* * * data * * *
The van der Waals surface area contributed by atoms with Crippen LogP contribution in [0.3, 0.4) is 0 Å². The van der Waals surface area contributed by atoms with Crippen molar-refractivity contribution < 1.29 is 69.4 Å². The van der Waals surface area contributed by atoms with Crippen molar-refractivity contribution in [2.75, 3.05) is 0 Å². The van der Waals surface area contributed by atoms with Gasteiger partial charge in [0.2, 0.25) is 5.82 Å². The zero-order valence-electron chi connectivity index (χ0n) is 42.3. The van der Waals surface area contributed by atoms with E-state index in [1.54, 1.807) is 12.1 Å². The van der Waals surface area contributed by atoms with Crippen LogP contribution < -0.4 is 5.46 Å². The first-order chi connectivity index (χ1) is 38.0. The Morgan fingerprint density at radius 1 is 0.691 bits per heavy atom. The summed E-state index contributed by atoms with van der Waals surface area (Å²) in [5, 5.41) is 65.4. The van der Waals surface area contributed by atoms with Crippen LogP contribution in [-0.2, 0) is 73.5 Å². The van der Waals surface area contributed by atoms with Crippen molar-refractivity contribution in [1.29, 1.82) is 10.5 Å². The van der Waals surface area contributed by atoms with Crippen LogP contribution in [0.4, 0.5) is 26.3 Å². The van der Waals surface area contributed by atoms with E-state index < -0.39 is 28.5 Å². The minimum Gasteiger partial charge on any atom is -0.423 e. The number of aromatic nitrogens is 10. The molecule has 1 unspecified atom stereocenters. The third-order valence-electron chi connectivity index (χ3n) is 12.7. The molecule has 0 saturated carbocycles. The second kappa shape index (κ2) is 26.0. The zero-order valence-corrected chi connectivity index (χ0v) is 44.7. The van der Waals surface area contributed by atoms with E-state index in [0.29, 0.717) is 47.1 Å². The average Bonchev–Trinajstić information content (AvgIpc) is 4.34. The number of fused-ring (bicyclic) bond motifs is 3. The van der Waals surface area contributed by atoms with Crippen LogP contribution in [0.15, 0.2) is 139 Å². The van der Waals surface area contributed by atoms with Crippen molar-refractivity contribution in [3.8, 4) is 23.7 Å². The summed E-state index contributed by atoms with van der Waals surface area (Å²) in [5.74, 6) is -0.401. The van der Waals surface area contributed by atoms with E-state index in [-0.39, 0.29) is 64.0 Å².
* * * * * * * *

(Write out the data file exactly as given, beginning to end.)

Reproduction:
The van der Waals surface area contributed by atoms with Crippen LogP contribution in [0.3, 0.4) is 0 Å². The van der Waals surface area contributed by atoms with Crippen molar-refractivity contribution < 1.29 is 69.4 Å². The van der Waals surface area contributed by atoms with Crippen molar-refractivity contribution in [2.75, 3.05) is 0 Å². The van der Waals surface area contributed by atoms with Gasteiger partial charge in [0.2, 0.25) is 5.82 Å². The zero-order valence-electron chi connectivity index (χ0n) is 42.3. The van der Waals surface area contributed by atoms with E-state index in [1.54, 1.807) is 12.1 Å². The van der Waals surface area contributed by atoms with Crippen LogP contribution < -0.4 is 5.46 Å². The first-order chi connectivity index (χ1) is 38.0. The Morgan fingerprint density at radius 1 is 0.691 bits per heavy atom. The summed E-state index contributed by atoms with van der Waals surface area (Å²) in [5, 5.41) is 65.4. The van der Waals surface area contributed by atoms with Crippen LogP contribution in [-0.2, 0) is 73.5 Å². The van der Waals surface area contributed by atoms with Crippen molar-refractivity contribution in [1.29, 1.82) is 10.5 Å². The van der Waals surface area contributed by atoms with Crippen LogP contribution in [0.4, 0.5) is 26.3 Å². The van der Waals surface area contributed by atoms with E-state index < -0.39 is 28.5 Å². The minimum Gasteiger partial charge on any atom is -0.423 e. The number of aromatic nitrogens is 10. The molecule has 1 unspecified atom stereocenters. The third-order valence-electron chi connectivity index (χ3n) is 12.7. The molecule has 0 saturated carbocycles. The second kappa shape index (κ2) is 26.0. The zero-order valence-corrected chi connectivity index (χ0v) is 44.7. The van der Waals surface area contributed by atoms with E-state index in [0.29, 0.717) is 47.1 Å². The average Bonchev–Trinajstić information content (AvgIpc) is 4.34. The number of fused-ring (bicyclic) bond motifs is 3. The van der Waals surface area contributed by atoms with Crippen LogP contribution in [0.15, 0.2) is 139 Å². The van der Waals surface area contributed by atoms with Crippen molar-refractivity contribution in [3.8, 4) is 23.7 Å². The summed E-state index contributed by atoms with van der Waals surface area (Å²) in [5.74, 6) is -0.401. The van der Waals surface area contributed by atoms with E-state index in [-0.39, 0.29) is 64.0 Å².